It is supposed that inertial cavitation plays a significant role in tissue damage during extracorporeal shock wave lithotripsy (ESWL). In this work we attempted to detect cavitation in tissue. In vivo experiments with pigs were conducted in a Dornier HM3 electrohydraulic lithotripter. Kidney alignment was made using fluoroscopy and B-mode ultrasound. Cavitation was detected by a dual passive cavitation detection (DPCD) system consisting of two confocal spherical bowl PZT transducers (1.15MHz, focal length 10 cm, radius 10 cm).  An ultrasound scanhead was placed between the transducers, and hyperechoic spots in the image indicated pockets of bubbles during ESWL. A coincidence-detection algorithm and the confocal transducers made it possible to localize cavitation to within a 4 mm diameter region. The signals from both the collecting system and kidney tissue were recorded. The targeting of the DPCD focus was confirmed by using the DPCD transducers as high intensity focused ultrasound (HIFU) sources at HIFU durations below the lesion formation threshold. In this HIFU regime, a bright spot appears in the B-mode image indicating the position of the DPCD focus.  In this way we could confirm that refraction and scattering in tissue did not cause a misalignment. The tissue region interrogated was also marked with a lesion produced by HIFU. Clear cavitation signals were detected from the collecting system and from pools of blood that formed near the kidney capsule and weak signals were recorded from tissue during the ESWL treatment.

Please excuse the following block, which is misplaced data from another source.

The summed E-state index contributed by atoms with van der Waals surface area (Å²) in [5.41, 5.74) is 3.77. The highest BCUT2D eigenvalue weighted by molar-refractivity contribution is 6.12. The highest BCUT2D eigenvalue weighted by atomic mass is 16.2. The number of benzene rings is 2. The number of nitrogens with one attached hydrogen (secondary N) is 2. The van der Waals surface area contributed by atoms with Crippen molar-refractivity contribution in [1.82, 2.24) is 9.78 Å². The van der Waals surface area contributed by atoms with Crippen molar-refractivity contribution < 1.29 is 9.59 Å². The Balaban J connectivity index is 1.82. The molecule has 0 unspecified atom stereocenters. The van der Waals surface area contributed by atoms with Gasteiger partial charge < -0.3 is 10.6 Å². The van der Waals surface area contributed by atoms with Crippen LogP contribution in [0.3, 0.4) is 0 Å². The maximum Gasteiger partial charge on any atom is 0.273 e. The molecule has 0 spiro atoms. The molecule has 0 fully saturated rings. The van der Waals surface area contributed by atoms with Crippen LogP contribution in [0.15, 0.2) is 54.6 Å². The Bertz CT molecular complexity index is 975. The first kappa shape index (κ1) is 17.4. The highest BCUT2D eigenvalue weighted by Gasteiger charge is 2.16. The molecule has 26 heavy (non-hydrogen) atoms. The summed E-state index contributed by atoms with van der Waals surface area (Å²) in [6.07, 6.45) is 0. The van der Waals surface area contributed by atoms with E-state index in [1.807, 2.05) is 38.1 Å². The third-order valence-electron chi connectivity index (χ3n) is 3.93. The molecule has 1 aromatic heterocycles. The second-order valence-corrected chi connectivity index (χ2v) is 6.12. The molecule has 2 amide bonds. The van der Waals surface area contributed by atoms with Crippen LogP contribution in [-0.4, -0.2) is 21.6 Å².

ASJC Scopus subject areas
- Acoustics and Ultrasonics